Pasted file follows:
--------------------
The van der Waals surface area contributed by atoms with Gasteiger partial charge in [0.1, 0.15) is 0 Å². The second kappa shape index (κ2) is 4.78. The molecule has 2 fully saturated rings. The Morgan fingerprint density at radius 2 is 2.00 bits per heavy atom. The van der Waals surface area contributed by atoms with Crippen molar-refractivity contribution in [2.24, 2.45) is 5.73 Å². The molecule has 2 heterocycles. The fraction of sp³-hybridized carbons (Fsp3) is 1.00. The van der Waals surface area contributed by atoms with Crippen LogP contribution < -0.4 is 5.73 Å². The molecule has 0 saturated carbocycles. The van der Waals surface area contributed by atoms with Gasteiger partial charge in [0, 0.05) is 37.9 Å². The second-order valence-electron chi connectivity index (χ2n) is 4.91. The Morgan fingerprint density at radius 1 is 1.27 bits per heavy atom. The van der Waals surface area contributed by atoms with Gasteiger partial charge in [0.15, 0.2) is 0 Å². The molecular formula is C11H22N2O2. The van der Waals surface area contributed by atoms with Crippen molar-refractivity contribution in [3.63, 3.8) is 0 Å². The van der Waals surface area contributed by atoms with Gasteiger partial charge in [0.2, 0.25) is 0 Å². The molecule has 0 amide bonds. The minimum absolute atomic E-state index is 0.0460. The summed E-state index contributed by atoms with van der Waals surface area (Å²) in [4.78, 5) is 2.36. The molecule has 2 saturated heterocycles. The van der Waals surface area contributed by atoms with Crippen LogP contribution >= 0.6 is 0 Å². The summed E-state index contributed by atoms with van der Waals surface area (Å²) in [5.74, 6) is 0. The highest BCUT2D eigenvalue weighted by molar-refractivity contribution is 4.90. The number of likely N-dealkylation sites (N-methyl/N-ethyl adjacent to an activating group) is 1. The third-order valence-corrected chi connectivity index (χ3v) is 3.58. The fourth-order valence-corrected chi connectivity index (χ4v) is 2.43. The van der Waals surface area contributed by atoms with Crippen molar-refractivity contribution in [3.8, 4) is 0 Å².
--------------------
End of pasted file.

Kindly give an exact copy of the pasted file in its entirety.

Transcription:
The van der Waals surface area contributed by atoms with Gasteiger partial charge in [0.1, 0.15) is 0 Å². The second kappa shape index (κ2) is 4.78. The molecule has 2 fully saturated rings. The Morgan fingerprint density at radius 2 is 2.00 bits per heavy atom. The van der Waals surface area contributed by atoms with Crippen molar-refractivity contribution in [2.24, 2.45) is 5.73 Å². The molecule has 2 heterocycles. The fraction of sp³-hybridized carbons (Fsp3) is 1.00. The van der Waals surface area contributed by atoms with Crippen LogP contribution < -0.4 is 5.73 Å². The molecule has 0 saturated carbocycles. The van der Waals surface area contributed by atoms with Gasteiger partial charge in [0, 0.05) is 37.9 Å². The second-order valence-electron chi connectivity index (χ2n) is 4.91. The Morgan fingerprint density at radius 1 is 1.27 bits per heavy atom. The van der Waals surface area contributed by atoms with Gasteiger partial charge in [0.15, 0.2) is 0 Å². The molecular formula is C11H22N2O2. The van der Waals surface area contributed by atoms with Crippen molar-refractivity contribution in [3.63, 3.8) is 0 Å². The van der Waals surface area contributed by atoms with Gasteiger partial charge in [0.2, 0.25) is 0 Å². The molecule has 0 amide bonds. The minimum absolute atomic E-state index is 0.0460. The summed E-state index contributed by atoms with van der Waals surface area (Å²) in [4.78, 5) is 2.36. The molecule has 2 saturated heterocycles. The van der Waals surface area contributed by atoms with Crippen LogP contribution >= 0.6 is 0 Å². The summed E-state index contributed by atoms with van der Waals surface area (Å²) in [5.74, 6) is 0. The highest BCUT2D eigenvalue weighted by molar-refractivity contribution is 4.90. The number of likely N-dealkylation sites (N-methyl/N-ethyl adjacent to an activating group) is 1. The third-order valence-corrected chi connectivity index (χ3v) is 3.58. The fourth-order valence-corrected chi connectivity index (χ4v) is 2.43. The van der Waals surface area contributed by atoms with Crippen molar-refractivity contribution in [3.8, 4) is 0 Å².